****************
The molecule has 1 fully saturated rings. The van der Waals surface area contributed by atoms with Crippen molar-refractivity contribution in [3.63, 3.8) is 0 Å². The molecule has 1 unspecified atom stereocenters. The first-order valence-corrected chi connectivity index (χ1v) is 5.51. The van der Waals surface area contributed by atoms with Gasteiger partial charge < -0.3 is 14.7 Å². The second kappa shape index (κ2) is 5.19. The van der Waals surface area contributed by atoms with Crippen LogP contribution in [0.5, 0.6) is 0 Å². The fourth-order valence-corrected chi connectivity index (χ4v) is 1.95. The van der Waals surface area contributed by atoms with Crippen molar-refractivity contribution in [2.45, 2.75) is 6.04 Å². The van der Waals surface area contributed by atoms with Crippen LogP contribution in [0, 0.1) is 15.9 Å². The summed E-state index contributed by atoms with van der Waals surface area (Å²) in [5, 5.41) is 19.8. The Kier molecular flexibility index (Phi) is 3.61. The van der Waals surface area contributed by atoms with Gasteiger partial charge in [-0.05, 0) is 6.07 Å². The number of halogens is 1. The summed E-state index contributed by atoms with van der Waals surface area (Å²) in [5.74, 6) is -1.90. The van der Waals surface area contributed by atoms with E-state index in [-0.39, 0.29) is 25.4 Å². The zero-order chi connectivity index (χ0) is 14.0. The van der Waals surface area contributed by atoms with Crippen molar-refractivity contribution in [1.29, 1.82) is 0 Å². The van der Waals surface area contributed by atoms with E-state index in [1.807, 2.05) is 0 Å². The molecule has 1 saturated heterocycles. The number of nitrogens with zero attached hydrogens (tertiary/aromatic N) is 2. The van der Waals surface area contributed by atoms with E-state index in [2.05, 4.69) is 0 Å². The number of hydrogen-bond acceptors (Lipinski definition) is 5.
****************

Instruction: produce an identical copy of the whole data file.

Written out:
The molecule has 1 fully saturated rings. The van der Waals surface area contributed by atoms with Crippen molar-refractivity contribution in [3.63, 3.8) is 0 Å². The molecule has 1 unspecified atom stereocenters. The first-order valence-corrected chi connectivity index (χ1v) is 5.51. The van der Waals surface area contributed by atoms with Gasteiger partial charge < -0.3 is 14.7 Å². The second kappa shape index (κ2) is 5.19. The van der Waals surface area contributed by atoms with Crippen LogP contribution in [0.5, 0.6) is 0 Å². The fourth-order valence-corrected chi connectivity index (χ4v) is 1.95. The van der Waals surface area contributed by atoms with Crippen molar-refractivity contribution in [2.45, 2.75) is 6.04 Å². The van der Waals surface area contributed by atoms with Crippen LogP contribution in [0, 0.1) is 15.9 Å². The summed E-state index contributed by atoms with van der Waals surface area (Å²) in [5, 5.41) is 19.8. The Kier molecular flexibility index (Phi) is 3.61. The van der Waals surface area contributed by atoms with Gasteiger partial charge in [-0.05, 0) is 6.07 Å². The number of halogens is 1. The summed E-state index contributed by atoms with van der Waals surface area (Å²) in [5.74, 6) is -1.90. The van der Waals surface area contributed by atoms with E-state index in [-0.39, 0.29) is 25.4 Å². The zero-order chi connectivity index (χ0) is 14.0. The van der Waals surface area contributed by atoms with Crippen molar-refractivity contribution in [1.29, 1.82) is 0 Å². The van der Waals surface area contributed by atoms with E-state index in [1.807, 2.05) is 0 Å². The molecule has 1 saturated heterocycles. The number of nitrogens with zero attached hydrogens (tertiary/aromatic N) is 2. The van der Waals surface area contributed by atoms with E-state index in [2.05, 4.69) is 0 Å². The number of hydrogen-bond acceptors (Lipinski definition) is 5.